Teachers' Christian Fellowship of NSW

Distorted and incomplete

Disclaimer: This article is the opinion of the author and does not necessarily reflect that of all Teachers' Christian Fellowship members.

In recent weeks, there have been several newspaper articles on education highlighting discipline being a reason for higher achievement in Asian countries as measured by PISA and secondly on the advantages of co-education.

Discipline and achievement

In relation to PISA, TCF News published The Leaning tower of PISA in which I explained the nature and reality of schooling for secondary aged students in many Asian countries and asked the question whether this was the sort of education we wanted for students in Australia? Recent research,(SMH 10/11/16 P.13) led by Chris Baumann of Macquarie University has apparently crunched the research numbers and come up with discipline as a major factor in the difference between Australia and most Asian countries.

Discipline in school

There are a number of problems with this conclusion including:

  1. A failure to define what is meant by discipline. Is it the same as conformity?
  2. A lack of recognition of out of school tutoring as a determiner of academic outcomes
  3. The damaging lifestyle of secondary students in many Asian countries where 16-18 hours a day are spent in study.
  4. The suicide and self-harm rates amongst adolescents brought about by excessive competition
  5. The differences between rote learning and understading

Discipline, where students voluntarily limit their behaviour and direct themselves towards a common purpose involving consistently good behaviour, is the goal of every teacher. That it expresses itself differently in different countries relates to the expectations and backgrounds of teachers, students and parents and of course cultural differences between societies.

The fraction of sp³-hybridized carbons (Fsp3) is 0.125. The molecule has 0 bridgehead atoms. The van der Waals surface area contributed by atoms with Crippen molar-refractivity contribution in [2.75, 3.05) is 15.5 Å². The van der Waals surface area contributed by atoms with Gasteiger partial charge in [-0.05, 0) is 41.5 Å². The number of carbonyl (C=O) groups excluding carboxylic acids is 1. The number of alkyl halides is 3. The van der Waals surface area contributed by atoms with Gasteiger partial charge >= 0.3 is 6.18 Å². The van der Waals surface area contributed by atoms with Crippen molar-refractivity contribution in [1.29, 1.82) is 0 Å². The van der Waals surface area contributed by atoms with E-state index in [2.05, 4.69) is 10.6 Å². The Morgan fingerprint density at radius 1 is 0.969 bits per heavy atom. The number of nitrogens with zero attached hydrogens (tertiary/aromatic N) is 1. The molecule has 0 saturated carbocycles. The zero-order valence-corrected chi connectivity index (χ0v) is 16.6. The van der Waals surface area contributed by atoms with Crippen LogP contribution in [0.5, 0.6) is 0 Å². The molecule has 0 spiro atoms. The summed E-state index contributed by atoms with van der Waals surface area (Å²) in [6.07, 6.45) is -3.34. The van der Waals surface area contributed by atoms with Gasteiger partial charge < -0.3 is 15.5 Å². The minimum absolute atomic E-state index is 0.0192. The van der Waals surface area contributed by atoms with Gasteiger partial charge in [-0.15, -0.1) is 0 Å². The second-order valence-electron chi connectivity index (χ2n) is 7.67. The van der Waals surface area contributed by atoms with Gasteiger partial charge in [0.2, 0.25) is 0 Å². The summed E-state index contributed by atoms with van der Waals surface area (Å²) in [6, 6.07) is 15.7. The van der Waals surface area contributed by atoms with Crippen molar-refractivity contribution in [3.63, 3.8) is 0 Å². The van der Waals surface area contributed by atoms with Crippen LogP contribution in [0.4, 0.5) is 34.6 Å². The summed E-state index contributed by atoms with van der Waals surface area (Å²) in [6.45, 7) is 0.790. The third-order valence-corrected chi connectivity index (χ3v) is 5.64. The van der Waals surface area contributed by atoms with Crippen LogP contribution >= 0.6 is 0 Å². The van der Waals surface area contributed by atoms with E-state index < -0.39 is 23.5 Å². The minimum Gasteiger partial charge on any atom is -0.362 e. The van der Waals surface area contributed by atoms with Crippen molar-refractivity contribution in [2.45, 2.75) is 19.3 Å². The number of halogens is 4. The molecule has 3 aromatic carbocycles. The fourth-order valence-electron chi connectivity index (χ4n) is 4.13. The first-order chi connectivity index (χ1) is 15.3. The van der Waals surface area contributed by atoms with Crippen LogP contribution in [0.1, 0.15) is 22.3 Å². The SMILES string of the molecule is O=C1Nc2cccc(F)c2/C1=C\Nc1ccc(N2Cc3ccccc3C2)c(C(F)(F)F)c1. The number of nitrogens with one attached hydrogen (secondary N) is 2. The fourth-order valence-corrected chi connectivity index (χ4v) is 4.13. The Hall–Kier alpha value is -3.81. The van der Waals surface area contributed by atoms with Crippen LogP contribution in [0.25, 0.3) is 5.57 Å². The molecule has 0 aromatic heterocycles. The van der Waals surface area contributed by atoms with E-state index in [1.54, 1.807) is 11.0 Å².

Not everyone is as worried about Australia’s international performance in PISA as governments and media in Australia would like to make out. Academic achievement is just one of life’s goal and we don’t need academics providing syllogistic arguments about discipline. Not all bone eaters are dogs.

Co-education

The case for co-education was argued in the weekend edition of the SMH 12/11/16 by giselle Au-nhiel Nguyen. The social advantages outlined and the expected outcomes are well document, but what wasn’t mentioned needs to also be said to balance the argument.

There is a long history of single sex secondary schools outperforming coeducational high schools. The culture of all girls or all boys seems to provide a better learning environment as measured by value-added scores. These scores take students with similar scores from primary school testing and trace their performance through high school. In NSW this was achieved by using the old Basic Skills tests and the School Certificate and HSC results. Single sex schools consistently outperformed coeducational schools when the scores of similar students were examined. The single sex schools added more value. In a similar analysis, single sex girls’ schools outperformed single sex boys’ schools. A school like Cheltenham Girls’, even before the influx of Chinese, was a high academically achieving school where there was a strong focus on learning and Epping Boys’ was not far behind. But as the article pointed out, there is more to schooling then academic performance.

Secondly, I would like to see some figures on the reporting of bullying to be certain that bullies do not just move their targets from single sex to co-ed schools. In other words, I am not sure that just creating co-ed schools reduces bullying or provides a safer environment. It may just change the type of bullying and the targets in which case are girls better off? Bullying needs to be addressed in every school and is not necessarily a factor of type of school as much as the culture of care, discipline and supervision developed within a school.

Finally, it is worth considering how much girls outperform boys in coeducational schools as per HSC results. They mature earlier and seem to be able to maintain this advantage academically. In co-ed schools, there are usually a few boys that compete at the top with the girls but often the next level and boys underperform in co-ed situations. Again, schools need to be aware of these issues and focus on high expectations for all students providing them with success and encouraging them to perform at their best.

Co-ed, yes, but let’s be honest and comprehensive about the issues. As Christians, the pursuit of truth calls for nothing less.

John Gore